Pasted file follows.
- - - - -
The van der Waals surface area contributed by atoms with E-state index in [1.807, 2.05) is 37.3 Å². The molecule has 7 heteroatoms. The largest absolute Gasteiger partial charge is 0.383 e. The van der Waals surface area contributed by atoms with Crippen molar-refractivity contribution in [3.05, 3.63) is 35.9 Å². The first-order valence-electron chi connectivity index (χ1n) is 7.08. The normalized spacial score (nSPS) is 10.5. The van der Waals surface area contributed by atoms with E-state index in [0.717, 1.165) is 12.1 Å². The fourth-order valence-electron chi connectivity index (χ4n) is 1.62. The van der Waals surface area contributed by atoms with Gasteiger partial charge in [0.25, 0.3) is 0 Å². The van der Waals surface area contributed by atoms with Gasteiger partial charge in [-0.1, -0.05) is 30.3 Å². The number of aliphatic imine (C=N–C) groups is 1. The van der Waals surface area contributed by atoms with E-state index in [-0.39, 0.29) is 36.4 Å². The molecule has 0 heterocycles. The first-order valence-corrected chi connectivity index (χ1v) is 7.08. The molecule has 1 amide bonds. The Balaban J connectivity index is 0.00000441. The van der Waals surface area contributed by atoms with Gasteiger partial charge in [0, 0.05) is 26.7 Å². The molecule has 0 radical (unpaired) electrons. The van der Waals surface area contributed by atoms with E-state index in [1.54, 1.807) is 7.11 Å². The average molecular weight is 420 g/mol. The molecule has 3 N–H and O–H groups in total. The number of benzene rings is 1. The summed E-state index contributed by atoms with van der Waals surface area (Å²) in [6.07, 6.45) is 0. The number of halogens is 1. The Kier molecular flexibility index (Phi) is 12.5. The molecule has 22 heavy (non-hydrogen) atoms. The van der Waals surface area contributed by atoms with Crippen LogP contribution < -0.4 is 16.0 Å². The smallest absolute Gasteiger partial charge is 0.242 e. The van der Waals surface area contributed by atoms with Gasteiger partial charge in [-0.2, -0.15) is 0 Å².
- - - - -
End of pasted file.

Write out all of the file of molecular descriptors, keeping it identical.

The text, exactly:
The van der Waals surface area contributed by atoms with E-state index in [1.807, 2.05) is 37.3 Å². The molecule has 7 heteroatoms. The largest absolute Gasteiger partial charge is 0.383 e. The van der Waals surface area contributed by atoms with Crippen molar-refractivity contribution in [3.05, 3.63) is 35.9 Å². The first-order valence-electron chi connectivity index (χ1n) is 7.08. The normalized spacial score (nSPS) is 10.5. The van der Waals surface area contributed by atoms with E-state index in [0.717, 1.165) is 12.1 Å². The fourth-order valence-electron chi connectivity index (χ4n) is 1.62. The van der Waals surface area contributed by atoms with Gasteiger partial charge in [0.25, 0.3) is 0 Å². The van der Waals surface area contributed by atoms with Gasteiger partial charge in [-0.1, -0.05) is 30.3 Å². The number of aliphatic imine (C=N–C) groups is 1. The van der Waals surface area contributed by atoms with E-state index in [-0.39, 0.29) is 36.4 Å². The molecule has 0 heterocycles. The first-order valence-corrected chi connectivity index (χ1v) is 7.08. The molecule has 1 amide bonds. The Balaban J connectivity index is 0.00000441. The van der Waals surface area contributed by atoms with Gasteiger partial charge in [0, 0.05) is 26.7 Å². The molecule has 0 radical (unpaired) electrons. The van der Waals surface area contributed by atoms with E-state index in [1.54, 1.807) is 7.11 Å². The average molecular weight is 420 g/mol. The molecule has 3 N–H and O–H groups in total. The number of benzene rings is 1. The summed E-state index contributed by atoms with van der Waals surface area (Å²) in [6.07, 6.45) is 0. The number of halogens is 1. The Kier molecular flexibility index (Phi) is 12.5. The molecule has 22 heavy (non-hydrogen) atoms. The van der Waals surface area contributed by atoms with Crippen LogP contribution < -0.4 is 16.0 Å². The smallest absolute Gasteiger partial charge is 0.242 e. The van der Waals surface area contributed by atoms with Gasteiger partial charge in [-0.2, -0.15) is 0 Å².